“It’s also pretty hard to engage with scientific content. You can only really read a scientific paper if you’ve got a PhD. There are lots of good things going on around that, but it’s a problem. The only people who can engage with research are other researchers.”

Green Algal colonies at 100x magnification. Credit: Dr Sally Warring (Instagram @pondlife_pondlife)

The nitty gritty of protist genomics (biology knowledge required)

As part of EI’s contribution to the groundbreaking Darwin Tree of Life Project, Warring is working to establish a new way of sorting and documenting protists from environmental samples. This work is only possible due to EI’s unique and cutting edge pipeline for the analysis of single cells, which Warring is adapting to the study of protists. 

“What I’m doing now is culturing protists to use Hi-C [a chromosome capturing mechanism], which looks at the proximity of DNA sequences to each other to get a better idea about the structure of genomic sequences. We’re trying to establish this in our single cell pipeline, possibly from metagenomic samples, to get better single cell genomes.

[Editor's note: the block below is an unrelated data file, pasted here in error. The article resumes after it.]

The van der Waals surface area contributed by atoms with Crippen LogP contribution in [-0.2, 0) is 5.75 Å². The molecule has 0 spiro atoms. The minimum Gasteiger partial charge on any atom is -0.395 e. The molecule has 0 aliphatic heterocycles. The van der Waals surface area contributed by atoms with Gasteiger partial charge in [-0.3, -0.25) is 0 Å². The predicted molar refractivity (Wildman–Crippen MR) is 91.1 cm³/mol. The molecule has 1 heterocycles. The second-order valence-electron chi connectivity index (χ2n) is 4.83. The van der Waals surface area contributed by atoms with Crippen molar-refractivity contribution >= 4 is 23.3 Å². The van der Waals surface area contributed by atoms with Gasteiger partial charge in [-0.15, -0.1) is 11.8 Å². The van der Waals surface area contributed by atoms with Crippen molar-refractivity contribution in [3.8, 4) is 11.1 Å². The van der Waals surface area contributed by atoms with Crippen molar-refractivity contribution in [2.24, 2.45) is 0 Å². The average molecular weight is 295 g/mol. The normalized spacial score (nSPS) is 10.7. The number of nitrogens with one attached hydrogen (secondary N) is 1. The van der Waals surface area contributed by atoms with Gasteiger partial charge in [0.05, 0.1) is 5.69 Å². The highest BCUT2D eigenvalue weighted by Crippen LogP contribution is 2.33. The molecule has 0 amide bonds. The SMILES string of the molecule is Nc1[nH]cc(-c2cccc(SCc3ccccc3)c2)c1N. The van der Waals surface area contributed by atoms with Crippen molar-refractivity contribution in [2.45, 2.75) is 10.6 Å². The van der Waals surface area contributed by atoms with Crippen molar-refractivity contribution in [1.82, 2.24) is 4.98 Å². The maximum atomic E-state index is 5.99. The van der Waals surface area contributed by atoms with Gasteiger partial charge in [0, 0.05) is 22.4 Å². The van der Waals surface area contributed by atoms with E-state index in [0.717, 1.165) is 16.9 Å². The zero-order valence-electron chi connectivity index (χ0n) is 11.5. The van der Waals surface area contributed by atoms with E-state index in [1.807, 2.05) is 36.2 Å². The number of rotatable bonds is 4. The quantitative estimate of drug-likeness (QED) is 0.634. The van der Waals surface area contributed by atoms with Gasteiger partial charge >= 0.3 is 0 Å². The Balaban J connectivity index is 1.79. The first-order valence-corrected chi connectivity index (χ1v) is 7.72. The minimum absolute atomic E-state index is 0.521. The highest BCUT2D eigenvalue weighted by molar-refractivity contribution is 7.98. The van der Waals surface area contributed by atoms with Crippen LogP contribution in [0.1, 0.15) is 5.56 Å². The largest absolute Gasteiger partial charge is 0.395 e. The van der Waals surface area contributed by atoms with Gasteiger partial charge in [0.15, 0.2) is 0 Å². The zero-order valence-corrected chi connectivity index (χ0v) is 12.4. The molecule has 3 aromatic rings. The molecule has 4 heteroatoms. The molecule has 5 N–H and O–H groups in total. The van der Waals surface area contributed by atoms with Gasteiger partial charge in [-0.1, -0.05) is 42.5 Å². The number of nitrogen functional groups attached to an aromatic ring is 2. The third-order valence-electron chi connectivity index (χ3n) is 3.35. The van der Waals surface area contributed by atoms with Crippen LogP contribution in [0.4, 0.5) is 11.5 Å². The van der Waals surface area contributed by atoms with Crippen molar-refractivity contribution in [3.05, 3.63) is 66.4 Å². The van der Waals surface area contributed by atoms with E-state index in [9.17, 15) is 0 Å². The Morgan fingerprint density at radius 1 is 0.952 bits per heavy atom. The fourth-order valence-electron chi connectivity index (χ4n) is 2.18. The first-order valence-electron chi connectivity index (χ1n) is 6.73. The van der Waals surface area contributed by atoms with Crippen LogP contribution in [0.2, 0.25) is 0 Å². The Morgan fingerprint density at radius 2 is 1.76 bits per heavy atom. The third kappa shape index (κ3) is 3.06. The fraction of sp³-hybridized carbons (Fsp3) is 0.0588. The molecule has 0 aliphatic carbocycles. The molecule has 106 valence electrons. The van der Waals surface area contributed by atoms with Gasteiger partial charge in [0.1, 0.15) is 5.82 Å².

“What you get from that is hopefully a more accurate picture of the genome. You get information about where the genes are in relation to each other, but also about telomeres and centromeres – which is all really important information about genome structure. This is especially true for microorganisms when we don’t know much about species boundaries, for example. Having knowledge about gene synteny or genomic structure can be potentially really useful for determining whether two single cells are the same species or not.”

However, Warring explains, that’s a complex task.

“Protists are so variable. Some have thick cell walls, some have glass cell walls, some have silica scales on them, some have starch – all these different things going on with their cell chemistry. This all makes DNA extraction, or the ability of an enzyme to work, highly variable. So there hasn’t been a whole lot of Hi-C done on these organisms.

“Hi-C relies on looking at DNA proximity on chromosomes. But then you have these organisms called ciliates which have two nuclei. One of them is somewhat normal and then the other is just a bunch of short fragments of DNA – many of them, with genes on them – so I don’t know how Hi-C will behave under those conditions. And there’s a lot of ciliates.”